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By Marizka Coetzer


Municipal tariff hikes go to court

Average person past not being able to afford increases, says economist

Civil rights organisation AfriForum has brought an urgent application in the High Court in Pretoria against the National Energy Regulator of South Africa (Nersa) as 1 July creeps closer.

AfriForum manager of local government Morné Mostert said AfriForum wants to prevent the regulator from considering municipalities’ applications for electricity tariff increases, which must be implemented on 1 July, without the required cost studies.

“Under a high court order of October 2022, a cost study is required as part of municipalities’ applications for tariff increases. This is also prescribed by the Electricity Regulation Act 4 of 2006.”

Nersa ‘disregarding order’

Mostert said the use of a cost study for tariff increases is critical because it gives a clear outline of what municipalities’ tariffs must be to deliver the service properly and maintain networks.

“The applications of municipalities that do not have cost studies are based on an estimate of cost to provide the service.

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“However, applications for tariff increases must be made on accurately calculated figures that will ensure fair tariff increases are passed on to consumers.”

Mostert said Nersa has in the past used guidelines based on previous years’ tariffs as well as price bands for determining tariff increases.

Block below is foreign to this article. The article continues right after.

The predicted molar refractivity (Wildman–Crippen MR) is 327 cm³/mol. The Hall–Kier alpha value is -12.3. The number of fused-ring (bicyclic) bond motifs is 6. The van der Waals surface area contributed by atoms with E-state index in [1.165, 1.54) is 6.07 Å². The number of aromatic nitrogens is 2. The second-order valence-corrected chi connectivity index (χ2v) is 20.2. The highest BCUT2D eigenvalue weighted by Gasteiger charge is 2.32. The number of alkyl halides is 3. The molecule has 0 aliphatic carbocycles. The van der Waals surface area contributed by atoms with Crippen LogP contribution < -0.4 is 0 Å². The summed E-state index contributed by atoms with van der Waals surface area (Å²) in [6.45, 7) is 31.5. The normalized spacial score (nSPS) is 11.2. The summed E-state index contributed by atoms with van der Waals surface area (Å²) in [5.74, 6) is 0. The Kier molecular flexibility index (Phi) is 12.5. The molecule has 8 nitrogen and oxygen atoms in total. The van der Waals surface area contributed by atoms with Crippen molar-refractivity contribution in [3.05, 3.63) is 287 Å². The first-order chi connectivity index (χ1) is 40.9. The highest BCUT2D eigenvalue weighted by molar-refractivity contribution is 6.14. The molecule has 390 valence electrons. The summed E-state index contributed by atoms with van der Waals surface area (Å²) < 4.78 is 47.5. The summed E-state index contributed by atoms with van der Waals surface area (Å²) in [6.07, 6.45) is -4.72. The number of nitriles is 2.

This was banned by the high court order of October 2022. But it appears Nersa is disregarding the order, Mostert said.

The regulator recently sent communications to municipalities in which the use of a revenue requirement template instead of the prescribed cost study was made available for tariff increase applications,” she said.

AfriForum requested Nersa in April to confirm whether the regulator still obliges municipalities to submit cost studies as part of the tariff increase applications.

“No feedback has been received on this from Nersa,” Mostert said.

‘We don’t have a choice’

AfriForum’s advisor on local government affairs Deidré Steffens said: “It appears Nersa’s current policy and process is not being carried out per the law and is therefore being applied to the detriment of consumers – and this is what we urgently need to stop.”

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Organisation Undoing Tax Abuse CEO Wayne Duvenage said Nersa was not doing its job to protect consumers.

Economist Dawie Roodt said the average person was past not being able to afford all the increases.

“Worse of all, we don’t have a choice because they are statutory monopolists,” he said.